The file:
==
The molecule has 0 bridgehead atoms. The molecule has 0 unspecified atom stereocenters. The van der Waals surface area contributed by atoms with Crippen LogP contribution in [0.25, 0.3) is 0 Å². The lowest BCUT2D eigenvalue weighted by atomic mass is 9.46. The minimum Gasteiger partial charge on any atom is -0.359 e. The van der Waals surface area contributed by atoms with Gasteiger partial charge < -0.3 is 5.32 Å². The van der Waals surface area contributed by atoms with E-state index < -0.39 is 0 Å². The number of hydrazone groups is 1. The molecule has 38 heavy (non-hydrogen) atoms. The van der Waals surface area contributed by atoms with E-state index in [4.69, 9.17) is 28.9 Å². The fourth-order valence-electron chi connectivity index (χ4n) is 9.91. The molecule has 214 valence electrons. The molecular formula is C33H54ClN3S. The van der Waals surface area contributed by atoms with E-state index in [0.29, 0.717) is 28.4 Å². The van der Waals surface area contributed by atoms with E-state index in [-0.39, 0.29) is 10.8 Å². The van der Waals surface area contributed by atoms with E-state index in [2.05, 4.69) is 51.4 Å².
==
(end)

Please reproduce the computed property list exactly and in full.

The molecule has 0 bridgehead atoms. The molecule has 0 unspecified atom stereocenters. The van der Waals surface area contributed by atoms with Crippen LogP contribution in [0.25, 0.3) is 0 Å². The lowest BCUT2D eigenvalue weighted by atomic mass is 9.46. The minimum Gasteiger partial charge on any atom is -0.359 e. The van der Waals surface area contributed by atoms with Gasteiger partial charge < -0.3 is 5.32 Å². The van der Waals surface area contributed by atoms with E-state index < -0.39 is 0 Å². The number of hydrazone groups is 1. The molecule has 38 heavy (non-hydrogen) atoms. The van der Waals surface area contributed by atoms with E-state index in [4.69, 9.17) is 28.9 Å². The fourth-order valence-electron chi connectivity index (χ4n) is 9.91. The molecule has 214 valence electrons. The molecular formula is C33H54ClN3S. The van der Waals surface area contributed by atoms with E-state index in [0.29, 0.717) is 28.4 Å². The van der Waals surface area contributed by atoms with E-state index in [-0.39, 0.29) is 10.8 Å². The van der Waals surface area contributed by atoms with E-state index in [2.05, 4.69) is 51.4 Å².